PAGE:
February 26, 2007
Marshall-Linnemeier’s storytelling through art on view at the Visual Arts Gallery
BY Mary Catherine Johnson
Lynn Marshall-Linnemeier has always been a gifted storyteller. As a young child she created stories and drawings, often with herself as the main character. To have a conversation with the adult Marshall-Linnemeier is to be privy to a bevy of fascinating stories ranging from details of her daily community interactions to myths, legends and realities culled from the oral history of African Americans. To illustrate her stories, she creates works of art that include both digital and traditional forms of photography, as well as painting, assemblage and narrative.
“Collectage: Transcribing Oral Memory” examines the artistic career of Atlanta-based Marshall-Linnemeier, with pieces dating back to 1972 when she was 17. Much of the work in “Collectage” can be described as “illuminated photographs,” a term the artist coined to describe her works that incorporate photography, painting and text to tell the stories of her subjects.
To create her provocative images, Marshall-Linnemeier draws on her academic background, which has afforded her expertise in photography, painting, African American art history and Southern culture, and she does extensive research on her subjects. “The community provides the energy for much of my work,” says the artist. “I use my own personal experience as a basis for transforming the people through my stories and photographs. The individuals I encounter … appear to be practical archetypes of the people who surrounded me during my childhood … I seek to communicate to the viewer the magic of these personal encounters.”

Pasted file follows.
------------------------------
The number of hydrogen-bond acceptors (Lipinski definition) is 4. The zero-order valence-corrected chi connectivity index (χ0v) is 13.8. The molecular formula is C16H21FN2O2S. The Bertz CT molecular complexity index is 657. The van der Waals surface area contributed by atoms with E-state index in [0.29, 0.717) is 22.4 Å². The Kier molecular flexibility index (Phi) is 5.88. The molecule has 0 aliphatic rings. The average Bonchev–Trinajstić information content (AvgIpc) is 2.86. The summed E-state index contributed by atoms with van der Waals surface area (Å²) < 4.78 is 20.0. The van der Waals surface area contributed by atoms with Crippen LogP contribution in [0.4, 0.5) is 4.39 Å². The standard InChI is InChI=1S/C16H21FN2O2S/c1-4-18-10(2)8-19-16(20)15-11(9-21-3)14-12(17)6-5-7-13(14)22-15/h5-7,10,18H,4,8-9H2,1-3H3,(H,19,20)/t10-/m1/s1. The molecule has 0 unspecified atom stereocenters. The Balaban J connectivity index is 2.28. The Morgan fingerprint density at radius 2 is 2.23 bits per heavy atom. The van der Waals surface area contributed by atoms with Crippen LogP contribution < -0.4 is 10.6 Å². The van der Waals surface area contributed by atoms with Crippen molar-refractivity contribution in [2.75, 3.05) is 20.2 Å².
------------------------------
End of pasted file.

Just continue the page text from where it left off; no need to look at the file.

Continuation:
Some primary examples of illuminated photographs in the exhibition come from the artist’s 1994 “Borders of Faith” project in Reynoldstown, Atlanta’s oldest community founded by freed slaves just after the Civil War. Marshall-Linnemeier converted her black-and-white photographs of members of that community into images infused with mysticism, adoration, strength, spirituality and nobility. As Reynoldstown currently faces an influx of both welcome and unwanted redevelopment, these images are a glowing testament to that community’s history and heritage.
“Collectage” also includes many examples of what the artist calls “re-imaginings.” For example, “The Cloud Gatherers” is a juxtaposition of two images: an unaltered photograph of cotton-pickers on a plantation, and the same image with the subjects re-imagined as angels on a delightful mission to gather clouds.
All of the pieces in “Collectage” are on loan from some of the premier art collections in Atlanta. Many of the collectors expressed good-natured dismay at having the work removed from their homes, as if they were being temporarily separated from a member of their family. One collector actually gasped at the moment the illuminated photograph was removed from his wall, explaining that it had become such an integral part of his home that he could hardly bear to see it leave. These collectors have incorporated Marshall-Linnemeier into their lives, as both a friend and a creator of indelible stories of their collective heritage.
“Collectage: Transcribing Oral Memory” is on view at the Visual Arts Gallery, 700 Peavine Creek Drive, through March 10.
For more information: http://visualarts.emory.edu/